There are two ways to write a program for manipulating tree-structured data
such as XML documents:
One is to write a tree-processing program
focusing on the logical structure of the data
and the other is to write a stream-processing
program focusing on the physical structure.
While tree-processing programs are easier to write
than stream-processing programs,
tree-processing programs are less efficient in memory usage
since they use trees as intermediate data.
Our aim is to establish a method for automatically translating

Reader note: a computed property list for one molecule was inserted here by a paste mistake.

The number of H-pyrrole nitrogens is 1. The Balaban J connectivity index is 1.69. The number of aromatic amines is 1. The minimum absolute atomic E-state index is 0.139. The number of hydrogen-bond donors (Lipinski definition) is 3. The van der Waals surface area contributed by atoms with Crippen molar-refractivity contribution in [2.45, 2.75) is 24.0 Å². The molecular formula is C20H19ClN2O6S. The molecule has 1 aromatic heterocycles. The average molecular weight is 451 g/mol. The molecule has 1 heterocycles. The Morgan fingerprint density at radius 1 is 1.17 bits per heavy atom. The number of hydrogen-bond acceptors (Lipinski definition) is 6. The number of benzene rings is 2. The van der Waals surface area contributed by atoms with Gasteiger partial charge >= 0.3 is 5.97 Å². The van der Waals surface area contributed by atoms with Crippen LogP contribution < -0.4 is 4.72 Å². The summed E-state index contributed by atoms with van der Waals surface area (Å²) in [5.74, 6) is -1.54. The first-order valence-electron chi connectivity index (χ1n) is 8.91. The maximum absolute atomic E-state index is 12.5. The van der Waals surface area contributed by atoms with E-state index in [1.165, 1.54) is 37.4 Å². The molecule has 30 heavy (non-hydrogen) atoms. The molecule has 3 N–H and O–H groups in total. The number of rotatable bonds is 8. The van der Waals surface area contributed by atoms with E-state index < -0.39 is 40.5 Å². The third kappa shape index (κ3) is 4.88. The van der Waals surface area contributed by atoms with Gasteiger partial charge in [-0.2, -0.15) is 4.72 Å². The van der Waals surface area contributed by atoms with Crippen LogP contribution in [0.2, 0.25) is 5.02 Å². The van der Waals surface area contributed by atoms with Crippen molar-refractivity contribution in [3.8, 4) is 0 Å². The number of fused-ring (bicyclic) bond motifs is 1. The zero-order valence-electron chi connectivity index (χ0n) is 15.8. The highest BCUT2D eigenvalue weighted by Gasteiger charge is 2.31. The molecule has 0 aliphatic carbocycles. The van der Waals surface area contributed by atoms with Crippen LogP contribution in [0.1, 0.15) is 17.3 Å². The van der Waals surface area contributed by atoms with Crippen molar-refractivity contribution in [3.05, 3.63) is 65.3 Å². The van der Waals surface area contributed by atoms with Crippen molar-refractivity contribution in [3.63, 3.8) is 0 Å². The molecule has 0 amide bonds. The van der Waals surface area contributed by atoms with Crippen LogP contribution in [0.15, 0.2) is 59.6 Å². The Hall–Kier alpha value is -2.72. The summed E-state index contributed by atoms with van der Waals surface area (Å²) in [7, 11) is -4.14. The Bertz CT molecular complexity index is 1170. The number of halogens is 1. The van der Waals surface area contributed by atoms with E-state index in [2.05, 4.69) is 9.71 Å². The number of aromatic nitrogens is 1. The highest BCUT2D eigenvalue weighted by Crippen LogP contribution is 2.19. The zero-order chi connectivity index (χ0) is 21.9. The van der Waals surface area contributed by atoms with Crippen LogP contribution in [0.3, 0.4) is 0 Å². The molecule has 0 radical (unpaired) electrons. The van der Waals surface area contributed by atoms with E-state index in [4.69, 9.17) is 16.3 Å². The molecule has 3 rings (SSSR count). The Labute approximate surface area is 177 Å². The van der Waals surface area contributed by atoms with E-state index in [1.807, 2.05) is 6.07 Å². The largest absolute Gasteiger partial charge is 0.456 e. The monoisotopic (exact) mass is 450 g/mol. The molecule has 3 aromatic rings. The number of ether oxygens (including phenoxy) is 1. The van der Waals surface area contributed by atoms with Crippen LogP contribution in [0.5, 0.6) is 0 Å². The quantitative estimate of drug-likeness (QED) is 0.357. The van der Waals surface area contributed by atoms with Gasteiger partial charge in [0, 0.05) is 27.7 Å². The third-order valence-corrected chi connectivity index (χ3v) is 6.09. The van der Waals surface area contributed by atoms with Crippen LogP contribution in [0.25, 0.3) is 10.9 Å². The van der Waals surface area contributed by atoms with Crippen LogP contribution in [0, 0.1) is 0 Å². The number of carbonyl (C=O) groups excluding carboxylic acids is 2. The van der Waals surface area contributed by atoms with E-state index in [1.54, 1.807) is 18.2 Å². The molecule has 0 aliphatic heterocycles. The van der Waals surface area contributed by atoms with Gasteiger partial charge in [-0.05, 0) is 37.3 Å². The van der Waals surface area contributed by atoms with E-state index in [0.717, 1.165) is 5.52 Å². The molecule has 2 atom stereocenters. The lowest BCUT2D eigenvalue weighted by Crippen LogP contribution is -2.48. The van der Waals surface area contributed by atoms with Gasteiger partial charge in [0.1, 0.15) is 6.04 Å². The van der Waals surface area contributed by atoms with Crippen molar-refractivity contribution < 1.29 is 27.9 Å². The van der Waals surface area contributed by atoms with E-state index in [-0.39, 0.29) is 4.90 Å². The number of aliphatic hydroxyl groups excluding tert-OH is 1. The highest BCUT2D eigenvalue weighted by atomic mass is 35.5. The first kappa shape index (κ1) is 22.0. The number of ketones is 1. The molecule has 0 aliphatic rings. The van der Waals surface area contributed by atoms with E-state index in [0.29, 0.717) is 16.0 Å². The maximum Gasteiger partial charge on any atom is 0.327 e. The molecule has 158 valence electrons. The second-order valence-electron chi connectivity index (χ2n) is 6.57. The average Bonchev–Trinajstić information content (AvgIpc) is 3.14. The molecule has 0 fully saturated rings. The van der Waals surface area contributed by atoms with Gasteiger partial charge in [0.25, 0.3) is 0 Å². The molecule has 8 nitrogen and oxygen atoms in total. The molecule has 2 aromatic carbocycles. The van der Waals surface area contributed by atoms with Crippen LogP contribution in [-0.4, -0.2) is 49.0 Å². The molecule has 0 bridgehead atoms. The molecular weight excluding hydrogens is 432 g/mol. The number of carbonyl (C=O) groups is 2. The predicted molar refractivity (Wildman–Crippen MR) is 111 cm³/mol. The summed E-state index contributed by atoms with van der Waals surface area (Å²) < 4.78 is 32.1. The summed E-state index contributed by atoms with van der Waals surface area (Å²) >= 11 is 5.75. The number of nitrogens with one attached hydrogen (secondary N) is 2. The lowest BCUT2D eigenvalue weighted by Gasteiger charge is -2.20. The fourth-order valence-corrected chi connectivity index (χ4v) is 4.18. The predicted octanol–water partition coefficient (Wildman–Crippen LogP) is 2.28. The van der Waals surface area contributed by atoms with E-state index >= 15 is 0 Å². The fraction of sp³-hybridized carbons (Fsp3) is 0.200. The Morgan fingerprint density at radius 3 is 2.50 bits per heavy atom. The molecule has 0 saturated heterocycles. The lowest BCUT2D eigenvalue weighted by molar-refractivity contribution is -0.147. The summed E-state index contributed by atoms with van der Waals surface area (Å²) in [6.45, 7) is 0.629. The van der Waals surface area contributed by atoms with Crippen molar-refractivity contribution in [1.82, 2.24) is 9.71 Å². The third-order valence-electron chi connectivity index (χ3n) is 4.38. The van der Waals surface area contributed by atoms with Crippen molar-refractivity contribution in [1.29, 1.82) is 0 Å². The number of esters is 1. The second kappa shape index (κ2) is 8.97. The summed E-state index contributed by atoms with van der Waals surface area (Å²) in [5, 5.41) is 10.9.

a tree-processing program to a stream-processing one
in order to take the best of both worlds.
We first define a programming language for processing binary trees
and a type system based on ordered linear type, and show that
every well-typed program can be translated to an equivalent
We then extend the language and the type system
to deal with XML documents.
We have implemented an XML stream processor generator based on our
algorithm, and obtained promising experimental results.